5 things to get straight before submitting an RFP to a digital marketing agency

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Niamh Kavanagh
Niamh Kavanagh
Niamh Kavanagh is a social media and digital marketing expert, CMO of Dream Machine Foundation, and storyteller with a purpose. She grew Dream Machine to 8M followers and edited videos that raised $750K for charity, earning attention from Oprah, Steve Harvey, and Khloe Kardashian.

Jill Marriott Contributor

Jill Marriott heads up the Account team at Beeby Clark+Meyler. With more than 15 years of experience in digital marketing strategy and client services, she has worked with clients across many different verticals with a strong focus on travel.

As a strategy director at a digital agency, I’ve seen many changes in the way we approach marketing planning for our clients. We’re in a period of rapid digital transformation — and it’s showing no signs of slowing down.

Mobile has changed the digital marketing universe, setting and resetting the bar more times than I can count. With its continued ascendancy, the already-colossal $200 billion online advertising industry is staring down unprecedented innovation — and even more significant revenue.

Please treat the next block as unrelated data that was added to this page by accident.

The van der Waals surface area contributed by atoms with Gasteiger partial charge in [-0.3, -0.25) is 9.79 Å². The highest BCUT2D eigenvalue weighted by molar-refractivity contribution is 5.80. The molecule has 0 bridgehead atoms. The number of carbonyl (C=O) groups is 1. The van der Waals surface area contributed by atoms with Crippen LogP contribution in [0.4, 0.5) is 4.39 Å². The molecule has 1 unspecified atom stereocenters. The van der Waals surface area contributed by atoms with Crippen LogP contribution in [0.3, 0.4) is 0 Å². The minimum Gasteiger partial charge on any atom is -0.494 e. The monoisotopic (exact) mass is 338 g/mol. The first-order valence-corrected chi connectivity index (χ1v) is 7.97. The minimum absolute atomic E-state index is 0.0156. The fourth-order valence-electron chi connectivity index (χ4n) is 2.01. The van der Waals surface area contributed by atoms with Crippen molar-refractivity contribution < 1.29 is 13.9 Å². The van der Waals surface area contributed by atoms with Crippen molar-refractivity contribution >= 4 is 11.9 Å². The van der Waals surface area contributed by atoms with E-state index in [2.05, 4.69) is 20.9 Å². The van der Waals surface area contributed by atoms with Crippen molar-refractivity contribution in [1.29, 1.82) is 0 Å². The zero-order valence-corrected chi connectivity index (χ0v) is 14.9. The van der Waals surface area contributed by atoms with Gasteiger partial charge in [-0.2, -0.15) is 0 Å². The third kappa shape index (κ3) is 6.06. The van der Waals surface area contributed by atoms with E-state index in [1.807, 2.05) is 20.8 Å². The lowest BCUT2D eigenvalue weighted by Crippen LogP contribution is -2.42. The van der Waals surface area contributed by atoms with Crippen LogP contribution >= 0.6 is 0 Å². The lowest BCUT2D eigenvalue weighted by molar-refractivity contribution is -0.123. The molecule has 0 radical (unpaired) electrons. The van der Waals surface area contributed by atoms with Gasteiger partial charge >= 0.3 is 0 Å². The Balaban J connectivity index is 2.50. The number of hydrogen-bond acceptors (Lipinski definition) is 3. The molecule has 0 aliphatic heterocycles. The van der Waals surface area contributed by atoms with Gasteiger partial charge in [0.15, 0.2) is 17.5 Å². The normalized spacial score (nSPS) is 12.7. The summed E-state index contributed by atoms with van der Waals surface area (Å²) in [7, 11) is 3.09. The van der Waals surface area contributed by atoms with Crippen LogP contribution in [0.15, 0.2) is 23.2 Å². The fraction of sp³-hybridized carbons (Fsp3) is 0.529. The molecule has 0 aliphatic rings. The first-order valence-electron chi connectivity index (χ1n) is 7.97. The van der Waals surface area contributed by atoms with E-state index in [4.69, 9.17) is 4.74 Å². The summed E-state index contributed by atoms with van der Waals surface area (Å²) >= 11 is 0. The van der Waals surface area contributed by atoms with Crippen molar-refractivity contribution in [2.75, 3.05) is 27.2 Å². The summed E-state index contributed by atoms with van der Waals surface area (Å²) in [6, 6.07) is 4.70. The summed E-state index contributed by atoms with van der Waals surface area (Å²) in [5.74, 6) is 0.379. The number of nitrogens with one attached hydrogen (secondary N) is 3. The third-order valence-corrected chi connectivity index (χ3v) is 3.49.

So how does a brand maximize success and share-of-wallet going forward? It starts by building a foundation for success, anchored by the right digital marketing allies. And that begins by crafting an RFP (request for proposal) that ensures you’re future-proofing your strategy for all that comes next.

1. First, assess your current digital marketing strategy

Every monumental journey begins with introspection — and choosing a digital marketing partner is no different. Before diving into the RFP process, understanding where you stand is critical. With an eye on your team’s strengths and challenges, you can better identify and articulate what you want in a partner.

The already-colossal $200 billion online advertising industry is staring down unprecedented innovation — and even more significant revenue.

Review key metrics like conversion rates, audience engagement, and retention rates as you dig in. But more than just reviewing, be sure you’re aligning metrics with overarching business objectives.

In other words, don’t just identify times when your engagement numbers rose or fell, but give some context. Was it a successful — or botched — campaign? A new launch? Something else? It’s less what and more why at this stage, so you can share existing and emerging challenges and considerations.

While this assessment can be a bit humbling, it’s necessary. And remind yourself (and your team) that where expertise falls short or specialized solutions are needed, external intervention becomes a game-changer. That’s the goal here — to understand where you excel and where you fall short so you can find a digital agency to bridge the gap.

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